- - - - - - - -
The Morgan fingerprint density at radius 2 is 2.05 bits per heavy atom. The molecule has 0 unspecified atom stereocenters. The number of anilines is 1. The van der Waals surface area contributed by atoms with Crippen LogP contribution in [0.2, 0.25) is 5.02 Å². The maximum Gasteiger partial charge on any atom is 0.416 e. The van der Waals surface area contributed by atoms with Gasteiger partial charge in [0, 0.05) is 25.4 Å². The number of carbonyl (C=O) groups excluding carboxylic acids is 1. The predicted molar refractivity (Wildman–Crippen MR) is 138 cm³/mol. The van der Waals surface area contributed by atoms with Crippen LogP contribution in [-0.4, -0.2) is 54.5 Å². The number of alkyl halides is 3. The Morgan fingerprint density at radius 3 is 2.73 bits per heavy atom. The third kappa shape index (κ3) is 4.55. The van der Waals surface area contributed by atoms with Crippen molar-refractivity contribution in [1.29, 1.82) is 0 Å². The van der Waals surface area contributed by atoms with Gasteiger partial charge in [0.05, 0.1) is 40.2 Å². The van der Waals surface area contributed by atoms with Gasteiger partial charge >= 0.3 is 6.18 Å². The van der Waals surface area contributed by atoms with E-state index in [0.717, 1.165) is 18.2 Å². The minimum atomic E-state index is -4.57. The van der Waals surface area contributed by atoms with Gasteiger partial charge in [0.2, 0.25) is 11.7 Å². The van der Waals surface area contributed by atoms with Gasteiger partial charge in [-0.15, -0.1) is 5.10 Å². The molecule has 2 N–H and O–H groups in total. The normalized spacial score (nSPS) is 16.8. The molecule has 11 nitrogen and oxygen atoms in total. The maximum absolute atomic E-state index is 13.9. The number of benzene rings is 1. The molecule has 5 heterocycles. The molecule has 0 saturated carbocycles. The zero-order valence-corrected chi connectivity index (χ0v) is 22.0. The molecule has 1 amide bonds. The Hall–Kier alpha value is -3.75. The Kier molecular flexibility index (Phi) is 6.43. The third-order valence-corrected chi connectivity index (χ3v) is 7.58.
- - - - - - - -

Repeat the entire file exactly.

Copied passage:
The Morgan fingerprint density at radius 2 is 2.05 bits per heavy atom. The molecule has 0 unspecified atom stereocenters. The number of anilines is 1. The van der Waals surface area contributed by atoms with Crippen LogP contribution in [0.2, 0.25) is 5.02 Å². The maximum Gasteiger partial charge on any atom is 0.416 e. The van der Waals surface area contributed by atoms with Gasteiger partial charge in [0, 0.05) is 25.4 Å². The number of carbonyl (C=O) groups excluding carboxylic acids is 1. The predicted molar refractivity (Wildman–Crippen MR) is 138 cm³/mol. The van der Waals surface area contributed by atoms with Crippen LogP contribution in [-0.4, -0.2) is 54.5 Å². The number of alkyl halides is 3. The Morgan fingerprint density at radius 3 is 2.73 bits per heavy atom. The third kappa shape index (κ3) is 4.55. The van der Waals surface area contributed by atoms with Crippen molar-refractivity contribution in [1.29, 1.82) is 0 Å². The van der Waals surface area contributed by atoms with Gasteiger partial charge in [0.05, 0.1) is 40.2 Å². The van der Waals surface area contributed by atoms with Gasteiger partial charge >= 0.3 is 6.18 Å². The van der Waals surface area contributed by atoms with E-state index in [0.717, 1.165) is 18.2 Å². The minimum atomic E-state index is -4.57. The van der Waals surface area contributed by atoms with Gasteiger partial charge in [0.2, 0.25) is 11.7 Å². The van der Waals surface area contributed by atoms with Gasteiger partial charge in [-0.15, -0.1) is 5.10 Å². The molecule has 2 N–H and O–H groups in total. The normalized spacial score (nSPS) is 16.8. The molecule has 11 nitrogen and oxygen atoms in total. The maximum absolute atomic E-state index is 13.9. The number of benzene rings is 1. The molecule has 5 heterocycles. The molecule has 0 saturated carbocycles. The zero-order valence-corrected chi connectivity index (χ0v) is 22.0. The molecule has 1 amide bonds. The Hall–Kier alpha value is -3.75. The Kier molecular flexibility index (Phi) is 6.43. The third-order valence-corrected chi connectivity index (χ3v) is 7.58.